Cleaning up the ratings agencies
For sure, ripping officially sanctioned ratings out of entrenched laws and regulations would be a wrenching process. But the potential upsides are many.
(breakingviews.com) -- Over-regulating credit ratings might just have a happy ending.
With rating firms under pressure from policymakers everywhere for their failures over complex structured finance ratings, there must be a tipping point at which they would give up their officially sanctioned status to escape the burdens any changes could bring. If that led to government-free ratings and ratings-free laws, the financial world could be a better place.
The U.S. Securities and Exchange Commission already approves Nationally Recognized Statistical Ratings Organizations (NRSROs) and is contemplating tightening oversight and regulation further -- maybe even making the likes of Moody's, Standard & Poor's and Fitch Ratings financially liable for rating errors.
Congress is in the game too, with new draft credit-rating legislation circulated last week and two hearings set for Wednesday. Even the National Association of Insurance Commissioners is taking an interest, because insurance watchdogs also use the rating firms' credit assessments.
The NRSRO badge goes alongside references to ratings in laws and regulations. Some of the specifics are unique to the U.S., but the overall picture is similar elsewhere. The U.S. Treasury and others have said that officials should work to reduce government and investor reliance on credit ratings. But the moves towards tighter regulation suggest authorities aren't ready to cleanse the system of ratings just yet.
But it's just possible to imagine that big rating firms might do it themselves if they are allowed to -- despite the fact that the SEC's seal of approval has helped the big rating firms entrench their market positions, and profitability, over the years.
For example, if Congress were to insist that raters shoulder significant liability for ratings that turned out badly, or tried to legislate the criteria that rating firms use -- both ideas in the latest draft legislation -- that might just drive them to forgo privileged NRSRO status in order to avoid the weight of the associated shackles.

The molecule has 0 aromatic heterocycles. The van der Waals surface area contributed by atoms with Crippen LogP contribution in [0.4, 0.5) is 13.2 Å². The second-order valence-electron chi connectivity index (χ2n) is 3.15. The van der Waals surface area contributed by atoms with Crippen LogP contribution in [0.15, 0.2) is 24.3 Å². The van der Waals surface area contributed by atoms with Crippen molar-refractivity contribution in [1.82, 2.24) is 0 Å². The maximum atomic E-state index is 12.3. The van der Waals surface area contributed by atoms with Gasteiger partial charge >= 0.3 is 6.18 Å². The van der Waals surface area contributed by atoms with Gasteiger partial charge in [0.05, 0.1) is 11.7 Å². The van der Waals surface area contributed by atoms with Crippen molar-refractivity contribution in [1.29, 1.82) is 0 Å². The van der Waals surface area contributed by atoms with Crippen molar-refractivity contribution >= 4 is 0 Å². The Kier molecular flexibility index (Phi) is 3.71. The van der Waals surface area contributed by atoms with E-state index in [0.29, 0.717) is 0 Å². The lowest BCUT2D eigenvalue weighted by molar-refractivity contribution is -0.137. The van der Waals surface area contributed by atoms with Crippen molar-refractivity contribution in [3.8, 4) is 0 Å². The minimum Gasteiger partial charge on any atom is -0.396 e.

If rating firms did decide to try their luck simply as individual, if initially influential, voices in a cacophony of recommendations -- more or less how the stock research industry works -- it would change the finance world dramatically.
For sure, ripping officially sanctioned ratings out of entrenched laws and regulations -- not to mention out of lending agreements and credit investors' thinking -- would be a wrenching process. But the potential upsides are many.
Investors would have to do their own work rather than relying on ratings. As a result they might not buy overly complex products at all. If they had operated on that basis a few years back, the indecipherable -- and, as it turns out, dangerous -- instruments that characterized the recent credit boom might well have received a much more skeptical reception.
More credit researchers would potentially compete, validating or challenging each others' work. The problem of incomplete public disclosure, which regulators are to some extent trying to tackle, could fade because there would be less incentive for debt issuers to favor a small group of rating firms with privileged access to information.
Even the idea that rating firms shouldn't be punished for errors -- a tricky sell when they operate with government approval -- would suddenly make more sense. And the debate over raters' conflicts of interest would die down, because investors would be free to choose the credit research they found most useful, whatever the source and whoever initiated it.
There would be a further advantage in that lawmakers would not feel the need to dictate to rating firms how to go about their business. That's already getting out of hand. The latest draft legislation is unlikely to survive intact, but CreditSights, an independent research firm, reckons aspects of it are "borderline surreal" and that overall it is too focused on allocating blame for the crisis rather than improving the system for the future.
Perhaps best of all, removing all official recognition and regulation of ratings would free up time and money for regulators around the world, allowing them to focus on more important things.
Of course, the whole scenario is hypothetical -- and moving towards it would involve a massive and costly transition, including the tricky job of ensuring that the big rating firms' outsized influence didn't somehow persist. Nonetheless, it's one example of how less regulation might end up being better regulation. Sadly, that's why interventionist policymakers are likely to stop short of letting it happen.